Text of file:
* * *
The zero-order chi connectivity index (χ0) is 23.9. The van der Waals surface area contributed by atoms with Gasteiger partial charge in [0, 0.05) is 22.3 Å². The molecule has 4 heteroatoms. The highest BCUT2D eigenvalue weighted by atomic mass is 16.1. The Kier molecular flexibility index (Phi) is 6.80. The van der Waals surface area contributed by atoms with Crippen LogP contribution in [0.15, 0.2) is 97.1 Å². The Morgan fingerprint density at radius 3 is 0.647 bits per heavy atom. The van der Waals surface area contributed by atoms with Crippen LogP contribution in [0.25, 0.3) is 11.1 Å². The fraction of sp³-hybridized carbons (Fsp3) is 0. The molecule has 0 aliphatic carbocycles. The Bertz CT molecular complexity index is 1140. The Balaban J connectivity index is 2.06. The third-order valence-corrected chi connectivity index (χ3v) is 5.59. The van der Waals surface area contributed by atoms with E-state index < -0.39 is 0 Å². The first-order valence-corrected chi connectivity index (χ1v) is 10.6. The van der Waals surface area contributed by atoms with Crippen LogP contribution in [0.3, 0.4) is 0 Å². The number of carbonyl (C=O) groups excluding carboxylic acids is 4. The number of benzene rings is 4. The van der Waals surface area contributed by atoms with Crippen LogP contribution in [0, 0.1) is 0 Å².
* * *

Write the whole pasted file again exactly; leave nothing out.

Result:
The zero-order chi connectivity index (χ0) is 23.9. The van der Waals surface area contributed by atoms with Gasteiger partial charge in [0, 0.05) is 22.3 Å². The molecule has 4 heteroatoms. The highest BCUT2D eigenvalue weighted by atomic mass is 16.1. The Kier molecular flexibility index (Phi) is 6.80. The van der Waals surface area contributed by atoms with Crippen LogP contribution in [0.15, 0.2) is 97.1 Å². The Morgan fingerprint density at radius 3 is 0.647 bits per heavy atom. The van der Waals surface area contributed by atoms with Crippen LogP contribution in [0.25, 0.3) is 11.1 Å². The fraction of sp³-hybridized carbons (Fsp3) is 0. The molecule has 0 aliphatic carbocycles. The Bertz CT molecular complexity index is 1140. The Balaban J connectivity index is 2.06. The third-order valence-corrected chi connectivity index (χ3v) is 5.59. The van der Waals surface area contributed by atoms with E-state index < -0.39 is 0 Å². The first-order valence-corrected chi connectivity index (χ1v) is 10.6. The van der Waals surface area contributed by atoms with Crippen LogP contribution in [0.3, 0.4) is 0 Å². The number of carbonyl (C=O) groups excluding carboxylic acids is 4. The number of benzene rings is 4. The van der Waals surface area contributed by atoms with Crippen LogP contribution in [0, 0.1) is 0 Å².